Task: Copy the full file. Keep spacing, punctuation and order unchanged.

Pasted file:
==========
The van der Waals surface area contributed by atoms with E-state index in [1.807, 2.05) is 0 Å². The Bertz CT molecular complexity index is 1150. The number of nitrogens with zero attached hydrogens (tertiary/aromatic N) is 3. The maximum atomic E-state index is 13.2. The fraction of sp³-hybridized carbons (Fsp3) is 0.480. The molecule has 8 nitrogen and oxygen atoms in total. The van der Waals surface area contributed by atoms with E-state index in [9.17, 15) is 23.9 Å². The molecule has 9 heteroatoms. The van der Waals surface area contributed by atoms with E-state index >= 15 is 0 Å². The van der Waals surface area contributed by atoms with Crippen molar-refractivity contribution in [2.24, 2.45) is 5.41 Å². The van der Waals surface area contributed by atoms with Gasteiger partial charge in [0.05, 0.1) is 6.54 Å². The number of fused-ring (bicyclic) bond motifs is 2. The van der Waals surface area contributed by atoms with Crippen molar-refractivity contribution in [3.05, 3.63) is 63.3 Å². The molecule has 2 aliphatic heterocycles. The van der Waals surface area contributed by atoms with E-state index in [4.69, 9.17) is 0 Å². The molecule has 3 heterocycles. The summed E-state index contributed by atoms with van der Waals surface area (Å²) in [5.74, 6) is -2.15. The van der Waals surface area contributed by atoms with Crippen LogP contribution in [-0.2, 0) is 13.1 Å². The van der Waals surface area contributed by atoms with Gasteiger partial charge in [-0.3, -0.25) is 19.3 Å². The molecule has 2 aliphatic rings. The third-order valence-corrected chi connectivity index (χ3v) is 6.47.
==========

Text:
The van der Waals surface area contributed by atoms with E-state index in [1.807, 2.05) is 0 Å². The Bertz CT molecular complexity index is 1150. The number of nitrogens with zero attached hydrogens (tertiary/aromatic N) is 3. The maximum atomic E-state index is 13.2. The fraction of sp³-hybridized carbons (Fsp3) is 0.480. The molecule has 8 nitrogen and oxygen atoms in total. The van der Waals surface area contributed by atoms with E-state index in [9.17, 15) is 23.9 Å². The molecule has 9 heteroatoms. The van der Waals surface area contributed by atoms with E-state index >= 15 is 0 Å². The van der Waals surface area contributed by atoms with Crippen molar-refractivity contribution in [2.24, 2.45) is 5.41 Å². The van der Waals surface area contributed by atoms with Gasteiger partial charge in [0.05, 0.1) is 6.54 Å². The number of fused-ring (bicyclic) bond motifs is 2. The van der Waals surface area contributed by atoms with Crippen molar-refractivity contribution in [3.05, 3.63) is 63.3 Å². The molecule has 2 aliphatic heterocycles. The van der Waals surface area contributed by atoms with E-state index in [4.69, 9.17) is 0 Å². The molecule has 3 heterocycles. The summed E-state index contributed by atoms with van der Waals surface area (Å²) in [5.74, 6) is -2.15. The van der Waals surface area contributed by atoms with Crippen LogP contribution in [-0.2, 0) is 13.1 Å². The van der Waals surface area contributed by atoms with Gasteiger partial charge in [-0.3, -0.25) is 19.3 Å². The molecule has 2 aliphatic rings. The third-order valence-corrected chi connectivity index (χ3v) is 6.47.